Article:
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What The Witcher’s Conjunction of the Spheres is actually all about

And what Blood Origin explains about the multiversal event

Susie Allnutt

The world of The Witcher, set primarily on a continent simply called The Continent, is full of magic and monsters — but it didn’t begin that way. It’s accredited to a long-ago event, a cataclysm, commonly referred to as the Conjunction of the Spheres.

This concept gets mentioned a lot in the series, and is at the root of many of the core conflicts explored in Netflix’s The Witcher. As shown in the show’s spin-off, The Witcher: Blood Origin, and in bits of season 3, the Conjunction of the Spheres brought about a whole new way for life on The Continent. But it’s rarely explained in-depth in the Netflix show, so here’s what you need to know about the Conjunction of the Spheres for The Witcher season 3.

What is the Conjunction of the Spheres?

a human hand and a two-toed clawed foot reach toward each other in The Witcher Photo: Katalin Vermes/Netflix

The event is something only vaguely understood by characters in the world of The Witcher. But the common belief is that it was when all worlds (other spheres of existence) collided. and with them monsters and other beings slipped into the world. It’s also how magic — or “chaos” — came to exist, giving humans the power to become mages.

The Witcher: Blood Origin shows us the event more fully. During the final battle for control of the Elven empire, the sorceress Zacaré (Lizzie Annis) merges Syndril’s (Zach Wyatt) power with that of the evil mage Balor (Lenny Henry) to shatter the monolith and stop Balor’s chaos magic. Unfortunately, the shattering of the monolith released shattered space and time itself, triggering the Conjunction. As Blood Origin’s narration puts it: “The fragile veils between worlds had been ripped apart. Planes of existence began to cross; skies warred with skies. Night fed upon day. Multiple worlds crossed through to each other, scattering species like seeds as they merged.”

The result was a bit cataclysmic for the world of the elves. As Ciri, Yen, and Geralt say in the opening episode of season 3, when they discuss the legacy of Aelirenn, an elven warrior who fought against the humans hundreds of years ago, elves like her were left to fend for themselves against the likes of humanity.

“The elves thought the humans were just a nuisance, like a plague of locusts or a drought,” Yennefer tells Ciri. “That they would die off in the blink of an elven eye. But the humans kept multiplying. And killing.” Aelirenn rallied the elves to fight, and ultimately (as we know) lost that battle. While Geralt ultimately uses the moment to wax on the benefits of neutrality, the message seems clear: It’s not easy to stay neutral on The Continent post-Conjunction.

Without the Conjunction, The Witcher may have been a much more mundane world. The slow reveal that the Witcher is a fantasy story about the ramifications of interdimensional travel is a delightful one.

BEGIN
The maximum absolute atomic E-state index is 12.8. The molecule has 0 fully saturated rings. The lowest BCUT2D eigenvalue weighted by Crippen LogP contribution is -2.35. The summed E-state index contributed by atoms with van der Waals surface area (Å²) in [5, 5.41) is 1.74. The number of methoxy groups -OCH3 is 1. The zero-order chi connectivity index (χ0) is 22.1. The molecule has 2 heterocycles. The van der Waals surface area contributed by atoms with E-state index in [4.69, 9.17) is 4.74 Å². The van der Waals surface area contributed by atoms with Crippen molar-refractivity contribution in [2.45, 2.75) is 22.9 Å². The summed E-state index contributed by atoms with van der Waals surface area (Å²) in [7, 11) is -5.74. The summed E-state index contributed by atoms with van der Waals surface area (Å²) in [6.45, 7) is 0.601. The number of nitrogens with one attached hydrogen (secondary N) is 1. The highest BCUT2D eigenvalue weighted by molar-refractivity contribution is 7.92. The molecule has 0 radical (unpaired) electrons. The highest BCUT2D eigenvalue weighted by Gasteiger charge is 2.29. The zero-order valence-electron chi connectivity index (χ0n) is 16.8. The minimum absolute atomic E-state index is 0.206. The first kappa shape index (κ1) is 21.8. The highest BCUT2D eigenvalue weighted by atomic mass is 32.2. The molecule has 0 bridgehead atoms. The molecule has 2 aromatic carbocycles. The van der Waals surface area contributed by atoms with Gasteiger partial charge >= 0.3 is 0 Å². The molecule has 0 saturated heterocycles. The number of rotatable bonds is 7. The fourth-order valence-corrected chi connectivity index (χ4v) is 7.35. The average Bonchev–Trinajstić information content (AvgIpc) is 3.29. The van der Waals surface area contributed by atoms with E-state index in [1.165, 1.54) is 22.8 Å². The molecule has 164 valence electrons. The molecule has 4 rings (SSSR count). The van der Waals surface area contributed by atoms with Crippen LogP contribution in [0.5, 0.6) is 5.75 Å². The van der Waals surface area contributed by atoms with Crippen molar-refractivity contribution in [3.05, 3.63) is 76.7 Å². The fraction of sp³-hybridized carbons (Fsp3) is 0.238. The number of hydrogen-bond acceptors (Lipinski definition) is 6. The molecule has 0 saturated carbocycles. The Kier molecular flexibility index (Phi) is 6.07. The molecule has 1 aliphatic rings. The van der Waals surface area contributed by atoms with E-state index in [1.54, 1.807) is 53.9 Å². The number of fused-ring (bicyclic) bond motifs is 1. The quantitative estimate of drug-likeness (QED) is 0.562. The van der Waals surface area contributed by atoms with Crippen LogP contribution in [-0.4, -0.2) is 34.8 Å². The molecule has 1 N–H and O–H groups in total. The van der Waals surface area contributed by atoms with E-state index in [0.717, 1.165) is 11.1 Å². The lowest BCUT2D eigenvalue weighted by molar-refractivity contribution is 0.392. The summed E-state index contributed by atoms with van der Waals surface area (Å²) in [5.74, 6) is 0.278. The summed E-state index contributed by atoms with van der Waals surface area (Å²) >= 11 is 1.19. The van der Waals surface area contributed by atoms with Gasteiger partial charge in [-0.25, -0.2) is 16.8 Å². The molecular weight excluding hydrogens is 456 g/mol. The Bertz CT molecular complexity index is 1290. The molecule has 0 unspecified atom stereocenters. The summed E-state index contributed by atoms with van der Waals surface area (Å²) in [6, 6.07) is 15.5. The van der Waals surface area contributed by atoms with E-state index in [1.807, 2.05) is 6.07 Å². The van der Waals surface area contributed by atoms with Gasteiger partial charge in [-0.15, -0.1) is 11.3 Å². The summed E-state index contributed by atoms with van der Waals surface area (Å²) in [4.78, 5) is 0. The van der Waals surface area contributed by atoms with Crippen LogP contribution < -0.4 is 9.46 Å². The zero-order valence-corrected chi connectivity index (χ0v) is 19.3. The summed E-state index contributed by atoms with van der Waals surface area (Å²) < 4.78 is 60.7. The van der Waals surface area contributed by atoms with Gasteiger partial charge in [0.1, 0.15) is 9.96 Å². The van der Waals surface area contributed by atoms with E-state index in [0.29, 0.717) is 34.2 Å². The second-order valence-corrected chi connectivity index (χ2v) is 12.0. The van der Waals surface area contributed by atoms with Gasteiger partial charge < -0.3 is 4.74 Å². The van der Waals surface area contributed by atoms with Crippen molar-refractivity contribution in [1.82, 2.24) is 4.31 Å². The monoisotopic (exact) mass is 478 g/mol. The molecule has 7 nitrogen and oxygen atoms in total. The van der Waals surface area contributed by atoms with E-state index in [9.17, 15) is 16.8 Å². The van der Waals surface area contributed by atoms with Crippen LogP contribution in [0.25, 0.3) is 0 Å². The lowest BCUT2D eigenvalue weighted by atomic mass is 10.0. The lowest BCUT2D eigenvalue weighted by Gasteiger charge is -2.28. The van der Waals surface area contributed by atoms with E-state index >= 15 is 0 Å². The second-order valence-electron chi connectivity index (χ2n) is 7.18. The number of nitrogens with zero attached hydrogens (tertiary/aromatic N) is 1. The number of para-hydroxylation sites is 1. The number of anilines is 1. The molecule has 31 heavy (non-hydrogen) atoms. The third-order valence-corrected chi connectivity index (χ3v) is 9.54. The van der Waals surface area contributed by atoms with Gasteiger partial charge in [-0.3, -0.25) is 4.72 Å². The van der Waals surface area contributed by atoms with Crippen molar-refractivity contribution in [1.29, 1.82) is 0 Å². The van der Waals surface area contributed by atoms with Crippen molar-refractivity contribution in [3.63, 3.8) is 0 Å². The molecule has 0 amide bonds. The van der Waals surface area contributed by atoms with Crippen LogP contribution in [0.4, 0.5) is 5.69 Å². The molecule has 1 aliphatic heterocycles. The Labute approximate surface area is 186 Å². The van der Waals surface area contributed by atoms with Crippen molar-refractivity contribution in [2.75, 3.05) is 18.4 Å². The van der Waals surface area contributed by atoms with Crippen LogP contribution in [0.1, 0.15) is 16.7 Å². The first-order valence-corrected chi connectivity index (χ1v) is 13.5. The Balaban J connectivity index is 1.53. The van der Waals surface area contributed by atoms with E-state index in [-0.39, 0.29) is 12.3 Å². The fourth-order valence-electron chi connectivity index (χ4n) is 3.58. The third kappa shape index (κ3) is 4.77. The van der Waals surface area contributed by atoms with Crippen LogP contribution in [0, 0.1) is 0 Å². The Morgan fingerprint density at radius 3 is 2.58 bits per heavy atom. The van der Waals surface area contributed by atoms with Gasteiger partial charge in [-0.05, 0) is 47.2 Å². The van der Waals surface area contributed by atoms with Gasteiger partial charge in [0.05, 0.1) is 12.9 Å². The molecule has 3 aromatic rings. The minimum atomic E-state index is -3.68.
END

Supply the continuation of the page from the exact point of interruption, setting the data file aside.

It’s this influx of monsters that eventually leads to the creation of the Witchers, and is certainly the catalyst for much of the story. (Without it, where would we get our fix of handsome monster slayers?) Each of these strange creatures has been trapped in a world not their own. Some, such as unicorns, can even move between dimensions at will.

But while the Conjunction’s existence is something everyone agrees on, the events surrounding it are still full of mysteries. No one knows whether humans arrived on The Continent from another part of the world, or if they were brought into the world by the Conjunction of the Spheres.

The final Witcher novel, The Lady of the Lake, suggests humans fled a world they’d already ruined; given their destructive nature, it’s not hard to imagine. The elves, or Aen Seidhe, also seem to have come through with the Conjunction, and their civilization predates the oldest human structures and cities. The dwarves and gnomes of The Continent seem to predate both them and humans.

Why the Conjunction of Spheres is important

A still of Ciri in The Witcher; she’s on the ground screaming in a field Photo: Katalin Vermes/Netflix

The “elven world” from hundreds of years earlier is more than just the basis for The Witcher spin-off in the works, Blood Origin. While some entities slipped into the universe of The Continent, some ventured to others. Some elves, the Aen Elle, left their world for one where they could be independent and unconquered. The Aen Elle see themselves as the true last bastion of their culture, untouched by human cruelty. They could move themselves between worlds freely before the cosmic shift of the Conjunction, but afterwards they were left isolated in one place.

But they still have some power. It’s from these elves and their world that the Wild Hunt originates, appearing on The Continent as wraiths and spectres, kidnapping humans to serve them while searching for a way to once more allow their people to move en masse between universes.

Traces of the Conjunction exist in the world of the Netflix show in the form of monoliths, impenetrable structures of black stone which are said to be conduits for the energy that opened their world to others. The wizard Istredd has made them the focus of his studies, going so far as to serve under Nilfgaard to access them, but even he seems to barely understand the full extent of their meaning.

Istredd’s quest for knowledge brought some answers in The Witcher’s second season, but his attempts to continue his quest lead him to something much more high-level and nefarious in season 3, involving corrupted portals and the Book on Monoliths (which was also featured in Blood Origin). Above all else, it focuses on Ciri’s connection to them and what kind of power she may have within her.